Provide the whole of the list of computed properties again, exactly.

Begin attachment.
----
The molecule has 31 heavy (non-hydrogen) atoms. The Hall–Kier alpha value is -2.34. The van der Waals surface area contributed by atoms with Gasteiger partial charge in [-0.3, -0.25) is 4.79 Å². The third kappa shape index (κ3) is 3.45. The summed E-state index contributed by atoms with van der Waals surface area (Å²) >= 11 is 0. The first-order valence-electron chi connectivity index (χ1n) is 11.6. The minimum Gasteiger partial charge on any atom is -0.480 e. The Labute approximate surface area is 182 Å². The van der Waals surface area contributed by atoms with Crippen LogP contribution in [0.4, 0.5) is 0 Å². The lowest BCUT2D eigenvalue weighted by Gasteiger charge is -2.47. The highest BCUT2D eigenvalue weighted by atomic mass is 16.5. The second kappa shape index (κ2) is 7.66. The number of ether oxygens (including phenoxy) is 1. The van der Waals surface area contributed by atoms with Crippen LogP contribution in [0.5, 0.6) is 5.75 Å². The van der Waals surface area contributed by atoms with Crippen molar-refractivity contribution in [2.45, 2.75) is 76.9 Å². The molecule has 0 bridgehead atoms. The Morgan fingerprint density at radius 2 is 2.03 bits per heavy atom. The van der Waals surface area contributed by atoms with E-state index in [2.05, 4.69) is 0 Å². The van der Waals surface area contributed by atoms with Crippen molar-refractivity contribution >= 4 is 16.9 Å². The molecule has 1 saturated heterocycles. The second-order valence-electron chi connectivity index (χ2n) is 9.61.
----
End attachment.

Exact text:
The molecule has 31 heavy (non-hydrogen) atoms. The Hall–Kier alpha value is -2.34. The van der Waals surface area contributed by atoms with Gasteiger partial charge in [-0.3, -0.25) is 4.79 Å². The third kappa shape index (κ3) is 3.45. The summed E-state index contributed by atoms with van der Waals surface area (Å²) >= 11 is 0. The first-order valence-electron chi connectivity index (χ1n) is 11.6. The minimum Gasteiger partial charge on any atom is -0.480 e. The Labute approximate surface area is 182 Å². The van der Waals surface area contributed by atoms with Crippen LogP contribution in [0.4, 0.5) is 0 Å². The lowest BCUT2D eigenvalue weighted by Gasteiger charge is -2.47. The highest BCUT2D eigenvalue weighted by atomic mass is 16.5. The second kappa shape index (κ2) is 7.66. The number of ether oxygens (including phenoxy) is 1. The van der Waals surface area contributed by atoms with Crippen LogP contribution in [0.5, 0.6) is 5.75 Å². The van der Waals surface area contributed by atoms with Crippen molar-refractivity contribution in [2.45, 2.75) is 76.9 Å². The molecule has 0 bridgehead atoms. The Morgan fingerprint density at radius 2 is 2.03 bits per heavy atom. The van der Waals surface area contributed by atoms with E-state index in [2.05, 4.69) is 0 Å². The van der Waals surface area contributed by atoms with Crippen molar-refractivity contribution >= 4 is 16.9 Å². The molecule has 1 saturated heterocycles. The second-order valence-electron chi connectivity index (χ2n) is 9.61.